Subject: I have found a CD that I think you would enjoy
Genres: Pop, Rock
No other artist has had as lasting an influence on German rock music as Inga Rumpf. Her smokey, bluesy voice, influenced by icons such as Mahalia Jackson and Nina Simone, fills fans all over the world with enthusiasm to th... more »
No other artist has had as lasting an influence on German rock music as Inga Rumpf. Her smokey, bluesy voice, influenced by icons such as Mahalia Jackson and Nina Simone, fills fans all over the world with enthusiasm to this day. Her seemingly limitless stylistic range has rightfully earned Inga Rumpf a reputation as Germany s no. 1 rock vocalist.
For their second album, 1971 s aptly titled Frumpy 2 , the band engaged electric guitar into the Frumpy fold, bringing in one Rainer Baumann, a very talented new guitarist. Now the foundation for international success was laid: the long solos and improvisations characterised in Frumpy s live appearances were now welcomed during the studio recording sessions, as well. Coupled with Inga Rumpf s incredible and original vocal range and depth, this new vision of Frumpy leaves the usual Krautrock formula in the dust and sets off for uncharted new territory. The four lengthy tracks that comprise Frumpy 2 (the band had made it clear that the single charts were not their main target) come across as much of the guitar/organ saturated heavy Prog Rock of the day do but remain steeped in Pop tradition at the same time. How The Gypsy Was Born sounds like it could ve actually been a hit in the day and remains Frumpy s signature tune. As The All Music Guide s Dave Thompson quotes, Quite simply, Frumpy 2 is the Prog album you'll be returning to long after the others have all dulled into wallpaper.
The now legendary second Frumpy album is finally being released completely remastered, in digipak format with exclusive liner notation and rare photos.
Heavy Progressive Rock With The German Janis Joplin
Chris Gerbig | Ontario, Canada | 09/03/2000
(5 out of 5 stars)
"Frumpy 2 is considered the masterpiece of this early 70's German band. Just four long tracks (all but one over ten minutes long) dominated by the great keyboard playing of Frenchman Jean-Jacques Kravetz. Inga Rumpf's vocals are so rough that many may think it's a man singing! She is often considered "the German Janis Joplin". A great combination of blues, classical, R&B, progressive and hard rock elements, featuring long, instrumental workouts. The musicianship is excellent, particularly the terrific organ solos. Every track is a winner. This one should please both fans of early 70's hard rock as well as progressive rock connosieurs. Simply put, one of the best German rock albums of the 70's."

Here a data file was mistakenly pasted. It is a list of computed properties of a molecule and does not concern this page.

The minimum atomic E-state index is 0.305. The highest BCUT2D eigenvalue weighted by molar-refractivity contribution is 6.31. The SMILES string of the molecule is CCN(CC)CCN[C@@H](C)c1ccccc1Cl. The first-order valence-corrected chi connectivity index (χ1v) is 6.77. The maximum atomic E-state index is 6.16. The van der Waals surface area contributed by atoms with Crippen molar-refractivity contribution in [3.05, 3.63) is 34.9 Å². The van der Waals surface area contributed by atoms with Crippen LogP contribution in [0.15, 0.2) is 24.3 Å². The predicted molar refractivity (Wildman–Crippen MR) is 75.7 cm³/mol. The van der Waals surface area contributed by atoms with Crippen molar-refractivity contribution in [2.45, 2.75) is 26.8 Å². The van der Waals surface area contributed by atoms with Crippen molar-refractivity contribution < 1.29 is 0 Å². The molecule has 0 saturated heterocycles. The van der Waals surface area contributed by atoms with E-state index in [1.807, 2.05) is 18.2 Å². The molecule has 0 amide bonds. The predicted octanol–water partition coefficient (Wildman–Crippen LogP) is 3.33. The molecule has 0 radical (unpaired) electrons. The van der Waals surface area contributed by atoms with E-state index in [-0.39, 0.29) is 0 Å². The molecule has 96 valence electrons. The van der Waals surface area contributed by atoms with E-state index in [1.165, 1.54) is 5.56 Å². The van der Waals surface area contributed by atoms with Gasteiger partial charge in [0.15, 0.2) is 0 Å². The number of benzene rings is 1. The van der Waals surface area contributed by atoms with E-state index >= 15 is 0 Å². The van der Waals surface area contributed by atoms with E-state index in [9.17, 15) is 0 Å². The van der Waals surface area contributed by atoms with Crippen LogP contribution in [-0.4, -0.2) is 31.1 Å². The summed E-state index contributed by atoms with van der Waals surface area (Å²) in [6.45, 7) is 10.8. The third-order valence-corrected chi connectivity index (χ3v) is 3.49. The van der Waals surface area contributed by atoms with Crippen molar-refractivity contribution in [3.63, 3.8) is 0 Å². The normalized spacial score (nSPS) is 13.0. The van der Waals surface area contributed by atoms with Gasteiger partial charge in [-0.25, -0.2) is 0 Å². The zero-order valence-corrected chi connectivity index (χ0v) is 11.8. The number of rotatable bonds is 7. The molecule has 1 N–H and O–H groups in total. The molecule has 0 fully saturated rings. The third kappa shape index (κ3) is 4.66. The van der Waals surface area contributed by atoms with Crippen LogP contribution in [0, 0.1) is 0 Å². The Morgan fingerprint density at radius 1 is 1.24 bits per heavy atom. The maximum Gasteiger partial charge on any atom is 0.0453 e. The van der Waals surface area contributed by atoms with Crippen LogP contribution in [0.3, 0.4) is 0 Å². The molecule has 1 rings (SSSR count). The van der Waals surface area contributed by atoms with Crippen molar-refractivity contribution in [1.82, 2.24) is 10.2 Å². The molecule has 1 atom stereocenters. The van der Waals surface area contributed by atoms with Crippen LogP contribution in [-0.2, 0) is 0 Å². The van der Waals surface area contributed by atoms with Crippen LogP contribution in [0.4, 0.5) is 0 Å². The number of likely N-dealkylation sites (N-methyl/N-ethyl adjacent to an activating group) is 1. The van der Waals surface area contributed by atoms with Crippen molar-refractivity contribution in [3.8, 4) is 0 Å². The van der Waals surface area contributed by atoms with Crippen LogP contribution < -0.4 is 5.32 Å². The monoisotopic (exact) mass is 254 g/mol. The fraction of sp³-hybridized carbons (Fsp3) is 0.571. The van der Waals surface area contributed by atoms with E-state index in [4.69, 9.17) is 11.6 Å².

Best progressive album I ever heard
Chris Gerbig | 11/04/1999
(5 out of 5 stars)
"This is a progressive masterpiece. It is hard progressive rock that never gets boring, like so much progressive rock does, due to clever interplays and wonderful breaks. It's fragile like Mozart and hard like Hendrix turned progressive - it's recommended for sure..."
There are progressive bands, and then there is Frumpy
EtherealCereal | Michigan | 03/27/2007
(5 out of 5 stars)
"Let's make that opening statement a bit clearer. There are bands out there who get together, get in a studio, and knock out some mediocre albums, be they from today or yesterday, and then there are bands whose musical chemistry is so strong that you wonder where one member ends and another begins. Frumpy, led by singer Inga Rumpf, the Janis Joplin of the European scene, is one of these bands. There is nothing flashy or exciting about any of the singular members, but the great contribution they make is as a unit, not as individuals. Every musician in the group seems to know what and when to play in order to add fullness or harmonic balance to a song, and it shows. A masterpiece."